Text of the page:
Non-destructive raw editing with Smart Objects

Sometimes in the course of development, you find that a feature design can flex to accomodate things you didn’t plan at the start. We devised Smart Objects to enable a new level of Suite integration (letting Illustrator data stay live and editable inside Photoshop (see demo)), to allow non-destructive scaling/rotation/warping of layers, and to enable parent-child relationships (edit one, update many). We knew the design had legs, but we didn’t know if we’d have time to extend it to raw camera data in CS2.
Fortunately Chris Cox and Thomas Knoll were able to make it possible to place a raw file into Photoshop, and the technique is becoming a sleeper hit. When placed as a Smart Object, the raw file is embedded behind the scenes. The upshot is that you retain access to the full complement of raw data (and the Adobe Camera Raw feature set) even while applying adjustment layers, dodging and burning, adding masks, healing dust spots, etc.
Ben Long’s latest article on covers the technique (“It’s a non-destructive dream!”–nice!). You can also see Russell Brown demonstrate it in this video, and you can download Russell’s scripts that facilitate integration here.
So, the next time you hear someone crowing about non-destructive editing, remember that not only have we been doing this for the last three years with Camera Raw; we’re now taking it to a new level, letting you keep data intact while leveraging the unique power of the Photoshop tool set.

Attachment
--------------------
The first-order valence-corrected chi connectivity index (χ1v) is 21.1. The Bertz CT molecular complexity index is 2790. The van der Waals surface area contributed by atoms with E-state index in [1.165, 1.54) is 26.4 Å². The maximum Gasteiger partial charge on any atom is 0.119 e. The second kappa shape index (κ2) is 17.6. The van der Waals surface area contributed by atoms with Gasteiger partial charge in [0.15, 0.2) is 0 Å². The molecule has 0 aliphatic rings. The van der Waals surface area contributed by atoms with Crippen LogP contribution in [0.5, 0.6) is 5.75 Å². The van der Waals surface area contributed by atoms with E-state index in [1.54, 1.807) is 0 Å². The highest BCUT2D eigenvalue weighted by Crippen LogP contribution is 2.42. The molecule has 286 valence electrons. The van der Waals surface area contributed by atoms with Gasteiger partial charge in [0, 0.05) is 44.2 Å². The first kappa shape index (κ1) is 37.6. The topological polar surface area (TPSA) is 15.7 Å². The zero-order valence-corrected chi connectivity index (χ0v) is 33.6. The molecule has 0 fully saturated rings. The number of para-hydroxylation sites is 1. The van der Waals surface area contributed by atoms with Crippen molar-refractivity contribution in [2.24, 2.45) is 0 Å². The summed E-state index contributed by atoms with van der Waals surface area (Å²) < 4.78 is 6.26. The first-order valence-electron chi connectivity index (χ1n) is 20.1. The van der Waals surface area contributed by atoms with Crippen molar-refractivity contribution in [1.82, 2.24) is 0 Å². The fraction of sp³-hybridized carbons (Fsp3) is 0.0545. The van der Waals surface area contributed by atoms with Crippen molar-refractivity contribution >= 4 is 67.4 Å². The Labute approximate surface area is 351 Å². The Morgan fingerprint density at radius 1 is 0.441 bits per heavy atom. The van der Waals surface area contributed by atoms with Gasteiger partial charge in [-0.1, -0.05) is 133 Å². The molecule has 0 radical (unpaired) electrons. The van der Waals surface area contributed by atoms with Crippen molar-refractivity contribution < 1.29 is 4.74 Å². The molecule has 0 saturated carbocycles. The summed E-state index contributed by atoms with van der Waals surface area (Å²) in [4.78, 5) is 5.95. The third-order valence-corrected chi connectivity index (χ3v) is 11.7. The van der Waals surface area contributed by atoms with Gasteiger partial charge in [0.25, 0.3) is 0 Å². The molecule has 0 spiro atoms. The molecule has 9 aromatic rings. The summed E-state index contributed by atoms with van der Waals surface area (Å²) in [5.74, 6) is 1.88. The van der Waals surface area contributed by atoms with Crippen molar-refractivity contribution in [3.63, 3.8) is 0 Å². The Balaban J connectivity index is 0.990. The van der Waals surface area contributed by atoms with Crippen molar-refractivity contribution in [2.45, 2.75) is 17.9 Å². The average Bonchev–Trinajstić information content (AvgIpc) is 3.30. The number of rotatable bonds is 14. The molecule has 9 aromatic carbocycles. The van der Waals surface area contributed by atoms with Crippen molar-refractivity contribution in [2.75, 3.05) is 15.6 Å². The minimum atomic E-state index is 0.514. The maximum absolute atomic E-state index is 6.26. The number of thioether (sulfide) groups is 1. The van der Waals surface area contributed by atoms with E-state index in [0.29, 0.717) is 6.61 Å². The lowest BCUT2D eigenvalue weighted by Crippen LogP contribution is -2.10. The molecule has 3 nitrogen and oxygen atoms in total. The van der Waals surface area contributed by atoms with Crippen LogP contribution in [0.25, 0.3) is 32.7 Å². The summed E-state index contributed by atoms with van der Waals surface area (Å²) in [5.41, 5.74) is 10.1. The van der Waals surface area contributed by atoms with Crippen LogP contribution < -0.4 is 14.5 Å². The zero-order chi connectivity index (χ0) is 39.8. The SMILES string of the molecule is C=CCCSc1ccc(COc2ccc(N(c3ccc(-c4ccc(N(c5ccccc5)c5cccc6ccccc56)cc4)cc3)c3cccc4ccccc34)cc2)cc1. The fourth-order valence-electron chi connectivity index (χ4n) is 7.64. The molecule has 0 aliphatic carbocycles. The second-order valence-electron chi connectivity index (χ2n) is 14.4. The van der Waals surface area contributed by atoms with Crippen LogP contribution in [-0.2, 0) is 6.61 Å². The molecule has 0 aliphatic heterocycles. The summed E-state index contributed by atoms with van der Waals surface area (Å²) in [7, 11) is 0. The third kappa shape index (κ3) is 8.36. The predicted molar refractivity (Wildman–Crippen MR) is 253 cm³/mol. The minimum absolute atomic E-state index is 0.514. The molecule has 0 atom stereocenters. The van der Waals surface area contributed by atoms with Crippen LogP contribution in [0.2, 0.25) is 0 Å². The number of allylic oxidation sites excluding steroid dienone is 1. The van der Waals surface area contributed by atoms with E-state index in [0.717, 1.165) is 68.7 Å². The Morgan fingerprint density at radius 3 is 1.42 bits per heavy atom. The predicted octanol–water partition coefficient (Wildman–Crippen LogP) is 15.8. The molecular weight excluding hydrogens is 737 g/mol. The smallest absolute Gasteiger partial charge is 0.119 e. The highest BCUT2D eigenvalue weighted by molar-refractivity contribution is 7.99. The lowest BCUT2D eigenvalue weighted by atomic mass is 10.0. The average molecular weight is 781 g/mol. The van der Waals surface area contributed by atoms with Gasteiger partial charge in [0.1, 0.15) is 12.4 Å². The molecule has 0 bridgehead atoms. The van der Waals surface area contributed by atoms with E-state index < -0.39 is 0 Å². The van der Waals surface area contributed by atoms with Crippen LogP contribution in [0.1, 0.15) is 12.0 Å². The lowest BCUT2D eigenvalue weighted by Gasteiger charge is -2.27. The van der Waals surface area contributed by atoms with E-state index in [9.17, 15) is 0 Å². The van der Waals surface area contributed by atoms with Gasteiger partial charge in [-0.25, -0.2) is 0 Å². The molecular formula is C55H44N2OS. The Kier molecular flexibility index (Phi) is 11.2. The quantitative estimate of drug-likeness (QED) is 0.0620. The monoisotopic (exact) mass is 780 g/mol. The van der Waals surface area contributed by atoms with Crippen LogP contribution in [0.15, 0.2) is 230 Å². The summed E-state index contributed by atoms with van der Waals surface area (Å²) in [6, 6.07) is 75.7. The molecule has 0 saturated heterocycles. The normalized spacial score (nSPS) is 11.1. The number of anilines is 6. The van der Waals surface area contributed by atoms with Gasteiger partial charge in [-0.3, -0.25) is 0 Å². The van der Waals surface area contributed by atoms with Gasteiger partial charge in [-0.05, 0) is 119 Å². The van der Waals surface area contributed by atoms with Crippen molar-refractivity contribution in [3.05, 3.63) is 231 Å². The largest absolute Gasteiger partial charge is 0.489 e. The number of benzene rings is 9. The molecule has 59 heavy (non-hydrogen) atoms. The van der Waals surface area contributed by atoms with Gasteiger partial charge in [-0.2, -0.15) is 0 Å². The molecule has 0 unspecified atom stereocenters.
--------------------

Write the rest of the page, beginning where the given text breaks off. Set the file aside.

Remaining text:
0 thoughts on “Non-destructive raw editing with Smart Objects

  1. I’ve also heard a lot of talk recently about non destructive editing of raw files….
    The disadvantage of this smart objects method is file size. So what about (optionally) removing this need to embed the raw file in your working file? The saved PSD might consist of a simple link to your raw file, plus any adjustment layers and any dust spotting and other selection-based pixel layers. Open the PSD file and Photoshop calls up the raw file dynamically. Smaller PSD files would only really contain processing instructions, separating the performances from the score?

  2. Being able to choose whether to embed the raw file or just link to it would be cool, but you might be surprised about the actual cost of embedding. Because raw data hasn’t yet been processed into RGB, it can be much smaller than converted data. I just experimented with a 16MP shot from a 1Ds Mk II. It’s 11.7MB on disk when raw, and 95.1MB as a flat, 16-bit PSD. So embedding the raw data would mean only about a 12% increase in file size. This process would also make it possible to archive your raw data & edits to it together with the converted data (better than leaving them trapped in some proprietary database).

  3. The actual problem with a flat 16-bit PSD file is that it is saved using no compression at all (I know, backwards compatibility).
    So only this makes 12% look rather small, but being a bit of a unfair comparison. 🙂
    But the same mistake seems to happen again with the 32 bit PSD files. These also aren’t compressed at all, and this really hurts. So future Photoshop versions that maybe support 32 bit layered PSD files (hint) will again have to save the flattened composite image uncompressed for backward compatibility.

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